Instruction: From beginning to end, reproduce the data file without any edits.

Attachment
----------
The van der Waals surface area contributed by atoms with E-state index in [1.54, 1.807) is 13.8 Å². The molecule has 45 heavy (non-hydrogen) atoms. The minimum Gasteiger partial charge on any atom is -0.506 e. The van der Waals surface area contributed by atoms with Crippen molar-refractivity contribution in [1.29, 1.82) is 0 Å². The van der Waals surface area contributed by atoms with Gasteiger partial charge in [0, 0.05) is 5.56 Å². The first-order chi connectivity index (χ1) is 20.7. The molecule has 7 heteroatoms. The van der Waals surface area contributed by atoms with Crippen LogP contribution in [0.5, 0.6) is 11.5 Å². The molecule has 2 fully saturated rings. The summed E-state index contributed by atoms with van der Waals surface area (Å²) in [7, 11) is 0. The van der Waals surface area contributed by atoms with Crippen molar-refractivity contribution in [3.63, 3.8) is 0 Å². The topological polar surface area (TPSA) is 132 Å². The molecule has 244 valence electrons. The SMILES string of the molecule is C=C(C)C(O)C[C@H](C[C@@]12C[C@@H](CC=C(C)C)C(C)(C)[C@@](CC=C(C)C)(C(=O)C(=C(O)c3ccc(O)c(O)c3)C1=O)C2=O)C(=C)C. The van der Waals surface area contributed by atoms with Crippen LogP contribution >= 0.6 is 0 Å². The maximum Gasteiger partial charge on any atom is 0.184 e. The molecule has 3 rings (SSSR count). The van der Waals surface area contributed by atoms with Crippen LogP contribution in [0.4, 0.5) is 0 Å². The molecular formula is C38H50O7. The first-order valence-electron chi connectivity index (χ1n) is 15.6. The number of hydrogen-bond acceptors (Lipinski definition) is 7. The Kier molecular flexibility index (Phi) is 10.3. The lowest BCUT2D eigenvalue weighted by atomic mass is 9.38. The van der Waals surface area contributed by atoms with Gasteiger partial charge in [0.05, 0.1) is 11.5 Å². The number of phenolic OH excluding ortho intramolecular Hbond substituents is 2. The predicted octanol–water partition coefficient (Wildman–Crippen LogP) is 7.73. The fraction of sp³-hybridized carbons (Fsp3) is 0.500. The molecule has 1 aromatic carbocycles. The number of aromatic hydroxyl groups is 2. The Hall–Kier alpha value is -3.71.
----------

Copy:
The van der Waals surface area contributed by atoms with E-state index in [1.54, 1.807) is 13.8 Å². The molecule has 45 heavy (non-hydrogen) atoms. The minimum Gasteiger partial charge on any atom is -0.506 e. The van der Waals surface area contributed by atoms with Crippen molar-refractivity contribution in [1.29, 1.82) is 0 Å². The van der Waals surface area contributed by atoms with Gasteiger partial charge in [0, 0.05) is 5.56 Å². The first-order chi connectivity index (χ1) is 20.7. The molecule has 7 heteroatoms. The van der Waals surface area contributed by atoms with Crippen LogP contribution in [0.5, 0.6) is 11.5 Å². The molecule has 2 fully saturated rings. The summed E-state index contributed by atoms with van der Waals surface area (Å²) in [7, 11) is 0. The van der Waals surface area contributed by atoms with Crippen molar-refractivity contribution in [3.63, 3.8) is 0 Å². The topological polar surface area (TPSA) is 132 Å². The molecule has 244 valence electrons. The SMILES string of the molecule is C=C(C)C(O)C[C@H](C[C@@]12C[C@@H](CC=C(C)C)C(C)(C)[C@@](CC=C(C)C)(C(=O)C(=C(O)c3ccc(O)c(O)c3)C1=O)C2=O)C(=C)C. The van der Waals surface area contributed by atoms with Crippen LogP contribution >= 0.6 is 0 Å². The maximum Gasteiger partial charge on any atom is 0.184 e. The molecule has 3 rings (SSSR count). The van der Waals surface area contributed by atoms with Crippen LogP contribution in [0.4, 0.5) is 0 Å². The molecular formula is C38H50O7. The first-order valence-electron chi connectivity index (χ1n) is 15.6. The number of hydrogen-bond acceptors (Lipinski definition) is 7. The Kier molecular flexibility index (Phi) is 10.3. The lowest BCUT2D eigenvalue weighted by atomic mass is 9.38. The van der Waals surface area contributed by atoms with Gasteiger partial charge in [0.05, 0.1) is 11.5 Å². The number of phenolic OH excluding ortho intramolecular Hbond substituents is 2. The predicted octanol–water partition coefficient (Wildman–Crippen LogP) is 7.73. The fraction of sp³-hybridized carbons (Fsp3) is 0.500. The molecule has 1 aromatic carbocycles. The number of aromatic hydroxyl groups is 2. The Hall–Kier alpha value is -3.71.